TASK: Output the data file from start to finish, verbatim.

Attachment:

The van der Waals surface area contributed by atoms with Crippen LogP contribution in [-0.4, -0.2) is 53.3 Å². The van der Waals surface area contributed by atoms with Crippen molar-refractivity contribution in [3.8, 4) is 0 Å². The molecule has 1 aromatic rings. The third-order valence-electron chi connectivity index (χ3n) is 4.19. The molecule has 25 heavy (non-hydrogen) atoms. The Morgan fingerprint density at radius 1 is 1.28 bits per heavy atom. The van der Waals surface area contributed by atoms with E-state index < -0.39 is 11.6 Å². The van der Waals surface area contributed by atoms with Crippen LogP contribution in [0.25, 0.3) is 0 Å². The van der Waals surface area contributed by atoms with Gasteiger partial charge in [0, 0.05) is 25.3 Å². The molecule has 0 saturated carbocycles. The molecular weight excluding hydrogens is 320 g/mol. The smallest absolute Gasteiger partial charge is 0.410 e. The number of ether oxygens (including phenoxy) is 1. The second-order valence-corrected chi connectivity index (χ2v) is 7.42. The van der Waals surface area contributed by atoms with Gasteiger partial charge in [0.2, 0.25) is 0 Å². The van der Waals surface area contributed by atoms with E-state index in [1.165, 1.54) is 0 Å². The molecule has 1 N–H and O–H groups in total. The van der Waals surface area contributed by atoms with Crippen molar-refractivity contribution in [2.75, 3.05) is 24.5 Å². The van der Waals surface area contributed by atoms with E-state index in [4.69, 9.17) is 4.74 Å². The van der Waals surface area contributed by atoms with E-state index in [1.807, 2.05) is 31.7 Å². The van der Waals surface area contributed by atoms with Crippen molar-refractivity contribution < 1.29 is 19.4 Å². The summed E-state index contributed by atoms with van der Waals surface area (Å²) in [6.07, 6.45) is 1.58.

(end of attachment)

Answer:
The van der Waals surface area contributed by atoms with Crippen LogP contribution in [-0.4, -0.2) is 53.3 Å². The van der Waals surface area contributed by atoms with Crippen molar-refractivity contribution in [3.8, 4) is 0 Å². The molecule has 1 aromatic rings. The third-order valence-electron chi connectivity index (χ3n) is 4.19. The molecule has 25 heavy (non-hydrogen) atoms. The Morgan fingerprint density at radius 1 is 1.28 bits per heavy atom. The van der Waals surface area contributed by atoms with E-state index < -0.39 is 11.6 Å². The van der Waals surface area contributed by atoms with Crippen LogP contribution in [0.25, 0.3) is 0 Å². The van der Waals surface area contributed by atoms with Gasteiger partial charge in [0, 0.05) is 25.3 Å². The molecule has 0 saturated carbocycles. The molecular weight excluding hydrogens is 320 g/mol. The smallest absolute Gasteiger partial charge is 0.410 e. The number of ether oxygens (including phenoxy) is 1. The second-order valence-corrected chi connectivity index (χ2v) is 7.42. The van der Waals surface area contributed by atoms with Gasteiger partial charge in [0.2, 0.25) is 0 Å². The van der Waals surface area contributed by atoms with E-state index in [1.165, 1.54) is 0 Å². The molecule has 1 N–H and O–H groups in total. The van der Waals surface area contributed by atoms with Crippen molar-refractivity contribution in [2.75, 3.05) is 24.5 Å². The van der Waals surface area contributed by atoms with E-state index in [4.69, 9.17) is 4.74 Å². The van der Waals surface area contributed by atoms with E-state index in [1.807, 2.05) is 31.7 Å². The van der Waals surface area contributed by atoms with Crippen molar-refractivity contribution < 1.29 is 19.4 Å². The summed E-state index contributed by atoms with van der Waals surface area (Å²) in [6.07, 6.45) is 1.58.